EHI-03 | IGNOU SOLVED ASSIGNMENTS (2020-21) | EHI-03-TMA-India from 8th to 15th Century- HINDI-MEDIUM

IGNOU ASSIGNMENTS (2020-21) 

India from 8th to 15th Century 

 Course Code: EHI-03

Assignment Code: EHI-03/AST/TMA/2020-21

Total Marks: 100

Note:  (i) All questions are compulsory. Marks are indicated against each question.

Section 1: Answer each question in about 500 words.

Q. 1. Critically examine the emergence of new social ethos during the 8-13th centuries.

Ans. The New Social Ethos:-

The post-eights century social organisation which seems to have prevailed till at least the establishment of the Turkish political power in the thirteenth century was marked by:-

Ø  * Modifications in the Varna system such as the transformation of shudras into cultivators thereby bringing them closer to the vaishyas,

Ø  * Newly founded brahmanical order in Bengal and South India wherein the intermediary varnas were absent, and finally, rise of the new literate class struggling for a place in the Varna order,

Ø  * Phenomenal increase in the rise of new mixed castes,

   * Unequal distribution of land and military power, which, in turn, accounts for the emergence of feudal ranks cutting across Varna distinctions, and

Ø  * Increasing evidence of social tensions.

Emergence of Shudras as Cultivators:-

The expansion of the rural space and agricultural activities had been responsible for changes in notions about persons entitled to undertake these. The law books of the post-Gupta centuries include agriculture in the samanya-dharma (common occupation) of all the varnas. The smriti of Parashar further emphasizes that in addition to their traditional six fold duties (studying, teaching, sacrificing, officiating as sacrifice to help others, acceptance of gifts from a worth person of three higher varnas and making of gifts), the brahmanas could also be associated with agricultural activities, preferably through labour of shudras. It was also enjoined upon brahmanas that in order to avoid any kind of sin, they should show proper treatment to oxen and offer certain fixed quantities of corn to King, Gods and fellow brahmanas.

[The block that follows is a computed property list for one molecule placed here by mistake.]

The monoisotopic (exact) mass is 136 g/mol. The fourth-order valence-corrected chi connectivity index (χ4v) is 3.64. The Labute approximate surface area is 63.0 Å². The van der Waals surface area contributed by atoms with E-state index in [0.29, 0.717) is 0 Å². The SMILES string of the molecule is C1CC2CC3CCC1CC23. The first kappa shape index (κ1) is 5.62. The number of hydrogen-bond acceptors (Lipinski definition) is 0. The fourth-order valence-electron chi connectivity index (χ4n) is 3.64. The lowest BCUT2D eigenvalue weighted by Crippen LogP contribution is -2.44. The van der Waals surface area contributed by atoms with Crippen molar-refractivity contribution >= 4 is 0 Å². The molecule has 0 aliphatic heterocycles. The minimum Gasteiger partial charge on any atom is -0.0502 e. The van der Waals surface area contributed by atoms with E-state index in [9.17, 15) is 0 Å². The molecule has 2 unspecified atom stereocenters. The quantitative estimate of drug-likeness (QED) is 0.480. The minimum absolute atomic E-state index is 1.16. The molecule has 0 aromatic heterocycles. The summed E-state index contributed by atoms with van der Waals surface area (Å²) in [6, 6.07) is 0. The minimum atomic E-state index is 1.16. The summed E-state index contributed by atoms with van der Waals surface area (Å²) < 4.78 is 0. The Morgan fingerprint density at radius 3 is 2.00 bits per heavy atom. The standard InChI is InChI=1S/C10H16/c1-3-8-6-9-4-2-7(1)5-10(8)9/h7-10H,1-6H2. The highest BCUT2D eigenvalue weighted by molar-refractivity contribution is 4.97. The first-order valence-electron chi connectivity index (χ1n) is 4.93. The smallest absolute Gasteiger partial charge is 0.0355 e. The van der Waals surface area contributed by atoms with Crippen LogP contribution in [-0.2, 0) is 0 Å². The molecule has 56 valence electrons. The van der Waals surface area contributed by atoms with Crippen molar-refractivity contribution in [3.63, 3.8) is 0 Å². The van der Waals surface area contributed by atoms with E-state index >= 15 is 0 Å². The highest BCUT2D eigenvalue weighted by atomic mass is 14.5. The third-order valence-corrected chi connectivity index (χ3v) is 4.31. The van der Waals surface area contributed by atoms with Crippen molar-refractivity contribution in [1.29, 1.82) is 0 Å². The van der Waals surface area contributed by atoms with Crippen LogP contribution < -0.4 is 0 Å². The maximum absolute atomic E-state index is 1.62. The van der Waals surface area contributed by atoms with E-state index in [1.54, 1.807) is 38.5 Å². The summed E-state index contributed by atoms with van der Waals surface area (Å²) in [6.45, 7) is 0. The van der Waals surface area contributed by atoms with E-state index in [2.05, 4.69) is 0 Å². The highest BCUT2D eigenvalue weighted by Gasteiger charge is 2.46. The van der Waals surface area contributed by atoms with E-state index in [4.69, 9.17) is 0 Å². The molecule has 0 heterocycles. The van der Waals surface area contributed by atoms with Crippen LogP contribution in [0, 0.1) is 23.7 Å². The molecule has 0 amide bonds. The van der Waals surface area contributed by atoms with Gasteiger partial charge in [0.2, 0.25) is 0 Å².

Surely, such formalities indicate that very significant dent was being made in the brahmanical social order and the Varna norms were being sought to be redefined. A major indicator of this effort was the bridging of the gap between the vaishyas and the shudras. While this trend makes it beginnings in the early centuries of the Christian era, it is significant that in the post-Gupta centuries the vaishyas practically lose their identity as a peasant caste. The famous Chinese traveler of the early seventh century, Hsuan-Tsang, mentions shudras as agriculturists, Al-biruni, who came to India along with Mahmud Ghaznavi in the first quarter of the eleventh century, also notes the absence of any difference between the vaishyas and shudras. The Skanda Purana talks about the pitiable conditions of the vaishyas. By the eleventh century they came to be treated with the shudras, both ritually and legally. Al-biruni, for examples,  says that both vaishyas and shudras were punished with amputation of the tongue for reciting of vedic texts. There were certain shudras who were called bhojyanna, i.e., food prepared by whom could be taken even by brahmanas. Many Tantric and Siddha teachers were shudras performing works of fishermen, leather workers, washer men, blacksmiths, etc. A text of the eight century states that thousands of mixed castes were produced as a result of marriage between vaishyas women and men of lower castes. There is also a mention of anashrita shudras (shudras who were not dependent) who were well-to-do and sometimes became members of the local administrative committees and even made their way into the ruling aristocracy. 

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